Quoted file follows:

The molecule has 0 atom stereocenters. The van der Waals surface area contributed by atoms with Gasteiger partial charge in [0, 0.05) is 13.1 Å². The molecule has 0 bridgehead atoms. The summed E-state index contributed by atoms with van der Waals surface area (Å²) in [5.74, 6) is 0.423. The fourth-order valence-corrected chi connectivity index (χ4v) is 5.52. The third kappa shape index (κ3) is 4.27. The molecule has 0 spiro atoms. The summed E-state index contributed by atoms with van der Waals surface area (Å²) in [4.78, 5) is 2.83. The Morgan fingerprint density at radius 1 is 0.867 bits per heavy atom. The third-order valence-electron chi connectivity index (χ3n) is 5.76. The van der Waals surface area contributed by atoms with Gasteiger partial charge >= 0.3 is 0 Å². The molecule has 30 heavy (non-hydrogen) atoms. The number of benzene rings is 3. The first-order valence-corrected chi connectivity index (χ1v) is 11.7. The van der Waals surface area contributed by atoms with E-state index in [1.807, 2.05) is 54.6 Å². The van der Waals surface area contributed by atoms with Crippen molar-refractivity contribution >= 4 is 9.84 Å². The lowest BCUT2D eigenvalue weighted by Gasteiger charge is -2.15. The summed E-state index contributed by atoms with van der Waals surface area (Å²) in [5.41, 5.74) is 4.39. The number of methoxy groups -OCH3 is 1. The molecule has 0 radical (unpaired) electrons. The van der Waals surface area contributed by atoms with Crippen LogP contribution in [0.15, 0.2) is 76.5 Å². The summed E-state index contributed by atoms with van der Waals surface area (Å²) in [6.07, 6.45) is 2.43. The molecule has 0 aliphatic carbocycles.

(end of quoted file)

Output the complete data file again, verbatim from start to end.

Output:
The molecule has 0 atom stereocenters. The van der Waals surface area contributed by atoms with Gasteiger partial charge in [0, 0.05) is 13.1 Å². The molecule has 0 bridgehead atoms. The summed E-state index contributed by atoms with van der Waals surface area (Å²) in [5.74, 6) is 0.423. The fourth-order valence-corrected chi connectivity index (χ4v) is 5.52. The third kappa shape index (κ3) is 4.27. The molecule has 0 spiro atoms. The summed E-state index contributed by atoms with van der Waals surface area (Å²) in [4.78, 5) is 2.83. The Morgan fingerprint density at radius 1 is 0.867 bits per heavy atom. The third-order valence-electron chi connectivity index (χ3n) is 5.76. The van der Waals surface area contributed by atoms with Gasteiger partial charge >= 0.3 is 0 Å². The molecule has 30 heavy (non-hydrogen) atoms. The number of benzene rings is 3. The first-order valence-corrected chi connectivity index (χ1v) is 11.7. The van der Waals surface area contributed by atoms with E-state index in [1.807, 2.05) is 54.6 Å². The van der Waals surface area contributed by atoms with Crippen molar-refractivity contribution >= 4 is 9.84 Å². The lowest BCUT2D eigenvalue weighted by Gasteiger charge is -2.15. The summed E-state index contributed by atoms with van der Waals surface area (Å²) in [5.41, 5.74) is 4.39. The number of methoxy groups -OCH3 is 1. The molecule has 0 radical (unpaired) electrons. The van der Waals surface area contributed by atoms with Crippen LogP contribution in [0.15, 0.2) is 76.5 Å². The summed E-state index contributed by atoms with van der Waals surface area (Å²) in [6.07, 6.45) is 2.43. The molecule has 0 aliphatic carbocycles.